Like a grand and miraculous spaceship, Epcot’s flagship attraction beckons guests from all sides. In the original EPCOT Center, Spaceship Earth focused on communications and was just one of multiple Omnimover rides covering various topics like transportation and imagination. It’s now a unique throwback to the park’s glory days. This means that it’s even more crucial to maintain the highest quality. The current version is a great experience, but there is room for improvement.
I don’t expect Disney to do anything with Spaceship Earth in the near future, so this is a pipe dream. However, I still picked updates that aren’t outlandishly expensive. These are mostly minor upgrades to fix some quality issues. It’s similar to what I proposed in July with fixing the final scene of the Carousel of Progress. These aren’t moves that will draw huge crowds, but you can’t underestimate the value in providing a better guest experience. Future World needs its stars to function at the highest level. There is no reason to stick with the 2008 update forever.
One other caveat is my recognition that Siemens is the current sponsor. They want the attraction to focus on technology and innovation. So a shift to focus on communications or another topic won’t be happening. We’ll also leave the Judi Dench narration intact for the most part. It’s not as warm as Cronkite’s or wonderfully ethereal as Irons’, but it does the job. Plus, having female voices at Disney attractions is rarely a bad move. Let’s make our future a better place!
Step 1: Do Nothing with the Ascent.
This may seem obvious, but I don’t trust Disney to make the right updates. Our budget and time is limited here, so let’s focus on the real issues. The animatronics look great, and the Bruce Broughton score still works. We’re keeping everything up through the tunnel leading into the dome at the top. You’ll still be able to thank the Phoenicians and learn about the world’s first back-up system for quite a long time.
Step 2: Bring Physical Sets Back into the Dome.
Earlier versions of Spaceship Earth through the 1994 update included a space station that appeared while you turned backwards for the descent. This physical location added more depth to the climax. These sets appear to just have barriers in front of them today. Why not open up this scene to add a refreshing new touch? There could even be a connection to the International Space Station in this spot. If new structures are needed, it shouldn’t break the bank. No lazy show, Disney!
Step 3: This Attraction Needs a Song!
A hallmark of classic Disney attractions is a catchy theme song. There’s a reason that so many fans gobble up music CDs with clips from the parks. EPCOT Center had memorable tunes in all its Future World pavilions, including “Tomorrow’s Child” at Spaceship Earth. I’m not requesting for that song to return either; we’re looking ahead, not backwards. Music definitely still has a place in Epcot. The success of “We Go On” at the end of Illuminations is a perfect example. This new tune would begin in the dome and carry us through the back half of the ride. Guests would leave the attraction singing along, and it would set just the right mood. This tune would be about the future and innovation, which would fit with the overall theme.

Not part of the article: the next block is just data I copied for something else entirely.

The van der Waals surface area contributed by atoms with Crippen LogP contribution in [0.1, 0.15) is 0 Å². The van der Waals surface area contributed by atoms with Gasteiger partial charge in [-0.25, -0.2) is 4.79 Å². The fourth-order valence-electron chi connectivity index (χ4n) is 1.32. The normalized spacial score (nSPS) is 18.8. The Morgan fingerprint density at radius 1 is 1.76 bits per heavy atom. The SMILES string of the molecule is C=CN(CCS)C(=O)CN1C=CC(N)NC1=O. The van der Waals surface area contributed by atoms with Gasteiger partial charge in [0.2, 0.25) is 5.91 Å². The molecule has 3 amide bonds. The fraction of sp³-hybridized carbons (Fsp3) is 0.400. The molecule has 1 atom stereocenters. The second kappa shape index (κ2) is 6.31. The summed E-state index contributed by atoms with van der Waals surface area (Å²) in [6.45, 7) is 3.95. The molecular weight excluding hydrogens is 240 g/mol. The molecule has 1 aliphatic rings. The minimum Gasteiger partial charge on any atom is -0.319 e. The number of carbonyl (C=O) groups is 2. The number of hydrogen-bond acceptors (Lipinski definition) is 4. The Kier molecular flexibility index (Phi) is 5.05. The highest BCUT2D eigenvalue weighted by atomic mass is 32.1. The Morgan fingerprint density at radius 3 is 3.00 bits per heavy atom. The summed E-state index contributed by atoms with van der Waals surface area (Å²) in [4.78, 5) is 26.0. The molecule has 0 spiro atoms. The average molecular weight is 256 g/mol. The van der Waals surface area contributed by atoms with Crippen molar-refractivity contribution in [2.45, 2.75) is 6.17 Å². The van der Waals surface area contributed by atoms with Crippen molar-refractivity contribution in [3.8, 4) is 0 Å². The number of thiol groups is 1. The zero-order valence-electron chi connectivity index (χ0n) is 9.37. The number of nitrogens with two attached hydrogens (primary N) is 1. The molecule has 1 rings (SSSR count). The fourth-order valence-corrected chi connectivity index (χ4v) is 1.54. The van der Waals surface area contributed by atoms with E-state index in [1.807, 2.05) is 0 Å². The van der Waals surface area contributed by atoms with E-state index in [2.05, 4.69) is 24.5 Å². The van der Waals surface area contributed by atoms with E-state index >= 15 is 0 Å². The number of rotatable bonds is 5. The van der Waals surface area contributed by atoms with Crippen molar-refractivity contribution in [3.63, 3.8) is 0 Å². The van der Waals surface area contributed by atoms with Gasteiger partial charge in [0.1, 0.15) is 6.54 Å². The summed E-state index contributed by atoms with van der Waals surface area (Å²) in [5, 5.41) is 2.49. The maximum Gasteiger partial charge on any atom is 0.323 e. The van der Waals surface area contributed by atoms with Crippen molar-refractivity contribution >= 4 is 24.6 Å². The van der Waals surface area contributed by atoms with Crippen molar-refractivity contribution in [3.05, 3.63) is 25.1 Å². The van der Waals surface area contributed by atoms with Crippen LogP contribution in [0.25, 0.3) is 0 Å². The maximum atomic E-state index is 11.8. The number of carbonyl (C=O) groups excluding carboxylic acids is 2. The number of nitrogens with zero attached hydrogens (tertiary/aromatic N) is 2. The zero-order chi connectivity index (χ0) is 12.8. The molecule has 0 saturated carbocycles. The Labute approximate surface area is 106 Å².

Step 4: Build New Sets and Add Projections for the Descent.
Epcot fans remember the sets from the Irons version, but I’m looking for more than a retread. We currently spend the descent staring at a small screen; we do that every day! Disney should use this space to create a stunning view of our future. We could still see possible technologies that are coming, but they would be grand and bold. Epcot’s flagship attraction should not end with a movie that feels cheap! Disney should strive for more than cheap laughs. They have become experts on using projections, so Disney could use both sets and images to deliver a believable future. When combined with the new song, it would build to a rousing and optimistic view of our future.
Step 5: Use the Vehicle Screens to Complement the Sets.
It would be easy to remove the screens from each vehicle and forget they existed. But that’s backward thinking! Let’s find ways for the screens to support the action. I know that this move violates Step 1, but the screens could offer details on what we’re seeing during the ascent. In the descent, the monitors could employ videos and designs that expand our understanding of futuristic technologies. We should not be filling out bland surveys on Spaceship Earth! That isn’t the type of interactivity that we need. Let’s employ all the tools in place to build a better tomorrow.
Let us Go Forth and Fulfill Our Destiny on Spaceship Earth
A key factor in these suggestions is the amount of time that’s needed for the updates. Judging by past time frames, Disney should be able to incorporate these changes in six months. The attraction runs well and usually has reasonable lines, so these enhancements would just improve the results for guests. They would want to ride Spaceship Earth repeatedly and draw crowds away from other headliners.
The components are in place to make Spaceship Earth click from start to finish. The final scenes are what we remember most, and they just don’t match the rest of the attraction. Disney is spending big dollars for expansions at other parks. In the meantime, they can enhance the current attractions at Epcot and make them even better. Guests are starting to avoid Epcot, and that’s a real shame. Come on Disney! Let’s make Epcot the standout park that it deserves to be once again.
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